Alec Shelbrooke MP’s response to HS2 Ltd’s consultation on the Working Draft Environmental Statement (WDES) and the Working Draft Equality Impact Assessment Report (WDEQIA) relating to Phase 2b from Methley to Garforth, via Woodlesford and Swillington.
Since the initial proposed route for Phase 2b was first published in 2013, I’ve been working closely with the Swillington, Oulton, Woodlesford HS2 Action Team (SOWHAT) residents group to amplify the voice of our community.
At the initial stage, I put forward an alternative route for HS2, following existing transport corridors and reducing blight and environmental impact on residents in Woodlesford, Swillington and Garforth. My alternative route would have been financially more efficient and less damaging to the communities around Leeds.
Sadly, at a late stage, it became clear to me that the leadership of Leeds City Council had lobbied hard for a station located in the city centre, which made a route through Woodlesford inevitable. The configuration of the new HS2 station in Leeds City Centre, as lobbied for by the Council, means the entry route comes in at an angle that makes the Woodlesford route easier to engineer. This proved to be the death knell for my less damaging alternative route.
Notwithstanding that I believe the proposed route is the wrong one, this consultation response is submitted to address deep concerns locally relating to the (WDES) and the (WDEQIA) based on the proposed route. If this route is to go ahead without further changes, then the following should be taken into consideration and appropriate amendments made.
Tunnel entrance at Eshald Lane/Fleet Lane, Oulton
At present the Leeds spur separates from the main line south of the proposed Moss Car viaduct, below Clumpcliffe Farm. From here the line routes through a mixture of embankments, cutting and viaducts before it enters a tunnel to the east of Water Haigh Woodland Park, by Eshald Lane/Fleet Lane. Previous plans showed the tunnel entrance at Water Haigh Woodland Park, so this amendment is welcome, although I do not think it is a significant improvement.
A preferable option here would be to begin the tunnel south of Clumpcliffe, thereby mitigating the need for embankments and viaducts across the landscape.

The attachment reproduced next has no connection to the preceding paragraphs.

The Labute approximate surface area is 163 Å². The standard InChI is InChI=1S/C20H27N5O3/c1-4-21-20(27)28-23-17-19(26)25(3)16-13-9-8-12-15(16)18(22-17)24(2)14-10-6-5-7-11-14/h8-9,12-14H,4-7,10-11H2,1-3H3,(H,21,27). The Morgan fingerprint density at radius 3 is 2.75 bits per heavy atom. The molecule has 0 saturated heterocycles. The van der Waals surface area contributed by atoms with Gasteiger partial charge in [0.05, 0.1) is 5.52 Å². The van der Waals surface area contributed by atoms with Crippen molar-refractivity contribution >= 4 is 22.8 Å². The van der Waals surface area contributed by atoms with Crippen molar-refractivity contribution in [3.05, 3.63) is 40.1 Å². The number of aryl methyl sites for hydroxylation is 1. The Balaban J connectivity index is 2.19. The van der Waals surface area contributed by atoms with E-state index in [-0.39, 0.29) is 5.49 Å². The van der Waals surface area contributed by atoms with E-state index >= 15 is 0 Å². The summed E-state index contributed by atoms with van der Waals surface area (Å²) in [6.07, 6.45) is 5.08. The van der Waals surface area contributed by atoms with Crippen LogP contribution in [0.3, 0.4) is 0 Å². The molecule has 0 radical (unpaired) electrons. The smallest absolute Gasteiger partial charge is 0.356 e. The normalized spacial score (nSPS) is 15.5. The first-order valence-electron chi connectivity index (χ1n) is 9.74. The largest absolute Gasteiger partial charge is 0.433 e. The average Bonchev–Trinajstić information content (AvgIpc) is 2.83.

Further alternative options would be to begin the tunnel as the route meets Methley Lane or Fleet Lane, again reducing the amount of embankments and viaducts on the landscape.
If no further amendments are made then, as a minimum, ten year old mature trees should be planted to the east of Clumpcliffe Farm within the next twelve months. This will provide better screening in advance of construction and operation of the route.
Tunnelling operation between Oulton and the north-west of Rothwell Country Park
I am deeply concerned about the construction phase of the project. The communities of Oulton and Woodlesford are semi-rural in nature and the supporting highway network is not suitable for large plant material or long-term construction projects.
Over recent years, I have repeated my suggestion that the proposed tunnels on the Leeds Spur should be bored from north-west to the south (from Leeds towards Woodlesford), thereby allowing spoil from the tunnelling to be excavated to the compound site near Stourton and straight onto the motorway, instead of being moved on the local highways of Oulton and Woodlesford.
Woodlesford Railway Station
There should be no prolonged closure of Woodlesford Railway Station. It is acknowledged that a short-term closure may be needed in order to reconnect any new railway infrastructure, but this should be done over a minimum period, off-peak and over public holidays. All preparatory work should be done in advance leaving only the reconnection works to be done whilst the lines are closed.
The main line routes from Woodlesford to Garforth, parallel to Swillington Lane. The landscape here is such that residential dwellings on Swillington Lane overlook the proposed line due to the gradient of the landscape.
It is proposed that the route travels on a mixture of cuttings and embankments. It is unacceptable that residents should have to look down on the embankments and deal with noise pollution arising from the line. A greener solution should therefore be implemented to mitigate visual and noise pollution. This would mean that residents would instead look down on a green landscape, rather than operational railway infrastructure. The green solutions installed on High Speed 1 have proven to be successful and this should be implemented at this location as a minimum.
The proposed route travels to the north of Garforth and near to homes located at Higham Way and Hanbury Gardens. If no further amendments are made then, as a minimum, ten year old mature trees should be planted to the south of the proposed line within the next twelve months. This will provide better screening in advance of construction and operation of the route.